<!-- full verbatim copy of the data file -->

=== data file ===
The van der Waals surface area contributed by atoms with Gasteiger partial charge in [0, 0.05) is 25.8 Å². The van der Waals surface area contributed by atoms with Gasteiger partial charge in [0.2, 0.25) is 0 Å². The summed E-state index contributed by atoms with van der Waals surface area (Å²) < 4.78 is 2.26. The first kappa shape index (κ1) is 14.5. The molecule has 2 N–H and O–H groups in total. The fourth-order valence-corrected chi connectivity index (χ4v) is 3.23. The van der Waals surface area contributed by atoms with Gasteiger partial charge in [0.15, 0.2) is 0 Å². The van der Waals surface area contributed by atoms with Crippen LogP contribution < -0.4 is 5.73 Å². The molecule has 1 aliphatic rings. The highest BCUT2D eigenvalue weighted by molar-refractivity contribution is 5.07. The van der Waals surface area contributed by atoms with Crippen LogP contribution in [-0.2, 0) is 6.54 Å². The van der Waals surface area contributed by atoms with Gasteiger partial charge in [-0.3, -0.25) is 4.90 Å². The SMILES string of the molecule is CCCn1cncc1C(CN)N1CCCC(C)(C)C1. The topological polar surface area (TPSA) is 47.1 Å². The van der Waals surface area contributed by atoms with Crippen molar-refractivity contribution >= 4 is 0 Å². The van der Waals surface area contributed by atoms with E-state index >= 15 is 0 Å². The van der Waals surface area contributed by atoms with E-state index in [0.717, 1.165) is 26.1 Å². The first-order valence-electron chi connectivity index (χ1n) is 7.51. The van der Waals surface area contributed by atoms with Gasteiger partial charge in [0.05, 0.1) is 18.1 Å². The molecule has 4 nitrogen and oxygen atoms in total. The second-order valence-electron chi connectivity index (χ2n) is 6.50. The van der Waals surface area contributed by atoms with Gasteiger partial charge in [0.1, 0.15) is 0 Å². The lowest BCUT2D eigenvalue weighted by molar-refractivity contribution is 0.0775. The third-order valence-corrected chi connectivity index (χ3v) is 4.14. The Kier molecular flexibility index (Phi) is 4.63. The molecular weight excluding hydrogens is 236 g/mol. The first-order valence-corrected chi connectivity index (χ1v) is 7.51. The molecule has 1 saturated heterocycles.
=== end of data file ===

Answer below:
The van der Waals surface area contributed by atoms with Gasteiger partial charge in [0, 0.05) is 25.8 Å². The van der Waals surface area contributed by atoms with Gasteiger partial charge in [0.2, 0.25) is 0 Å². The summed E-state index contributed by atoms with van der Waals surface area (Å²) < 4.78 is 2.26. The first kappa shape index (κ1) is 14.5. The molecule has 2 N–H and O–H groups in total. The fourth-order valence-corrected chi connectivity index (χ4v) is 3.23. The van der Waals surface area contributed by atoms with Gasteiger partial charge in [0.15, 0.2) is 0 Å². The van der Waals surface area contributed by atoms with Crippen LogP contribution < -0.4 is 5.73 Å². The molecule has 1 aliphatic rings. The highest BCUT2D eigenvalue weighted by molar-refractivity contribution is 5.07. The van der Waals surface area contributed by atoms with Crippen LogP contribution in [-0.2, 0) is 6.54 Å². The van der Waals surface area contributed by atoms with Gasteiger partial charge in [-0.3, -0.25) is 4.90 Å². The SMILES string of the molecule is CCCn1cncc1C(CN)N1CCCC(C)(C)C1. The topological polar surface area (TPSA) is 47.1 Å². The van der Waals surface area contributed by atoms with Crippen molar-refractivity contribution >= 4 is 0 Å². The van der Waals surface area contributed by atoms with E-state index >= 15 is 0 Å². The van der Waals surface area contributed by atoms with E-state index in [0.717, 1.165) is 26.1 Å². The first-order valence-electron chi connectivity index (χ1n) is 7.51. The van der Waals surface area contributed by atoms with Gasteiger partial charge in [0.05, 0.1) is 18.1 Å². The molecule has 4 nitrogen and oxygen atoms in total. The second-order valence-electron chi connectivity index (χ2n) is 6.50. The van der Waals surface area contributed by atoms with Gasteiger partial charge in [0.1, 0.15) is 0 Å². The lowest BCUT2D eigenvalue weighted by molar-refractivity contribution is 0.0775. The third-order valence-corrected chi connectivity index (χ3v) is 4.14. The Kier molecular flexibility index (Phi) is 4.63. The molecular weight excluding hydrogens is 236 g/mol. The first-order valence-corrected chi connectivity index (χ1v) is 7.51. The molecule has 1 saturated heterocycles.